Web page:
At HubSpot, all of our backend code is written in Java and built with Maven. This code is spread over ~3,500 Maven modules, with lots of dependencies between them. We use snapshots for all of our internal dependencies, and we almost never do releases or version bumps. We pair this with a snapshot update policy of always, so that every build picks up the latest version of every library. We like that it forces people to be conscious of backwards-compatibility, avoids version conflicts when using internal libraries, and gets us closer to the monorepo mindset while still being able to use mostly off-the-shelf tooling.
Houston, we have a problem
The snapshot accelerator
- A simple HTTP API backed by a relational database which keeps track of the latest resolved snapshot version for each group/artifact/base version
- A Maven plugin which reports to the API after a new snapshot has been published
- A Maven extension which hits the API at the start of a build to find all new snapshots and then short-circuits metadata requests for dependencies that haven't changed
We have open-sourced this system as the maven-snapshot-accelerator.
Putting it all together
Now, when a build runs in our CI environment the Maven command looks like:
Next, the version of Maven we use locally and in our CI environment has the accelerator Maven extension installed. The extension keeps its state in the Maven local repository so that it can do incremental updates by fetching a delta from the API at the start of each build. As part of this, we went back to sharing a Maven local repository between all builds on the same server. We also add a few Aether flags when we run Maven which make this concurrent access safer:
- -Daether.connector.resumeDownloads=false - To prevent one build from trying to resume the download of another concurrent build and potentially corrupting the local repository
- -Daether.artifactResolver.snapshotNormalization=false - To make Maven use the fully resolved snapshot JARs for everything, which should be immutable and not change out from under us
This still isn't technically safe, and given enough concurrency we would probably see issues, but we have a few things working in our favor. The first is that builds are spread across the 150 servers in our Mesos cluster, so concurrent builds on the same server aren't very common. The other thing working in our favor is that dependency resolution is now much faster, so that the window for things to go wrong is much smaller. In fact, since rolling this out to our CI environment a few weeks ago, we haven't seen a single build failure due to local repository corruption.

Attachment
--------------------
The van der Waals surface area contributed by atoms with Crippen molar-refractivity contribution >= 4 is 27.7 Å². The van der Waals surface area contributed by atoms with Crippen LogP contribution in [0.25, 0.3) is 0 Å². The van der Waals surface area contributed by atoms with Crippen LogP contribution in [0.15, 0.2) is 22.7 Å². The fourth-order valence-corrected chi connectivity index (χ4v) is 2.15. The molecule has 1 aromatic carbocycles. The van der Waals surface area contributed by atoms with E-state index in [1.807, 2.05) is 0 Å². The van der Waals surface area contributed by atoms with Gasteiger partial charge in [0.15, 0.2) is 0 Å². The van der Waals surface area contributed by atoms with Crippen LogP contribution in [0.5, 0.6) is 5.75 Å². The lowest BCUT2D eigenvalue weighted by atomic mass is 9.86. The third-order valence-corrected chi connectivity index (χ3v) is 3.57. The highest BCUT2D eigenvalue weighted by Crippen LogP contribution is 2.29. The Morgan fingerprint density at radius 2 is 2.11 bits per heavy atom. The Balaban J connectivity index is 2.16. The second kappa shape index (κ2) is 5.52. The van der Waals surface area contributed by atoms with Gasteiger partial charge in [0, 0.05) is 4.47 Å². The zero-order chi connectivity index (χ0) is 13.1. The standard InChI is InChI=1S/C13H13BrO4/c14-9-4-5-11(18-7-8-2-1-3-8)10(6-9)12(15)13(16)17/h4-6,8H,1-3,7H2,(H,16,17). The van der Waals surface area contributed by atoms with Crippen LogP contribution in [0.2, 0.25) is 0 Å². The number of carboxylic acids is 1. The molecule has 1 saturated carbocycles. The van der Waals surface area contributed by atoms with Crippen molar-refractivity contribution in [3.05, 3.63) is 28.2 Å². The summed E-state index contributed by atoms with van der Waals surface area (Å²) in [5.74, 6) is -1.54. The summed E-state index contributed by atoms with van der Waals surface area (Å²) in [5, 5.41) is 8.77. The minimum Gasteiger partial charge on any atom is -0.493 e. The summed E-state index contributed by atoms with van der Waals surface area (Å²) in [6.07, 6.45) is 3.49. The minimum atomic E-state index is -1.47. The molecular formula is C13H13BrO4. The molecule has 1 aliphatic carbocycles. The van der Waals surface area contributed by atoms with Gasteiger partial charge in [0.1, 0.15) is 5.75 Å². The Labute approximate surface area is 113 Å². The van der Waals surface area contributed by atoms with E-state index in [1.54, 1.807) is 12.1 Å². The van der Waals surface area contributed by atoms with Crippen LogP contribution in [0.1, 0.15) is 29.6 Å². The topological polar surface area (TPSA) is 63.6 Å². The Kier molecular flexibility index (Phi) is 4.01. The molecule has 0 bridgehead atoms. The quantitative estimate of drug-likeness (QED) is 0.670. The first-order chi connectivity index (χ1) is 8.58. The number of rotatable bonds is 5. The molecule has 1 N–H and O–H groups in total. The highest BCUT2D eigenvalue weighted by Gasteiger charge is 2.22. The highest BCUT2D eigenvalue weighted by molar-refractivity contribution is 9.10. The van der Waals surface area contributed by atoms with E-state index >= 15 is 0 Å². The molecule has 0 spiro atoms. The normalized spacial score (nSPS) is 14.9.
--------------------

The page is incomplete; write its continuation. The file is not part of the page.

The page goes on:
Since rolling this out, we haven't had a single Nexus outage. We've also seen faster and more consistent build times, both locally and in our CI environment. Here is a chart showing the volume of traffic to Nexus before (orange) and after (green):
(As a side note, you can tell from that graph that our engineers work from roughly 10am to 6pm. So next time you're interviewing somewhere, don't ask about work-life balance. Just ask to see their Nexus graphs.)
And here is a chart showing the Nexus request latency during the same time period:
You can see that each spike in traffic had a corresponding spike in latency, and now both graphs are much more stable.
This setup is working well for us at the moment, but it seems like we're nearing the limit of what can be achieved in terms of speed and scale with Maven. Gradle is attractive, but seems to represent more of an incremental improvement, whereas tools like Bazel, Pants, or Buck are fundamentally different. We plan to evaluate some of these tools to see how they compare in terms of speed, configurability, extensibility, IDE integration, and so on.
If you have any thoughts, feel free to leave a comment below and don't forget to check out the maven-snapshot-accelerator on GitHub.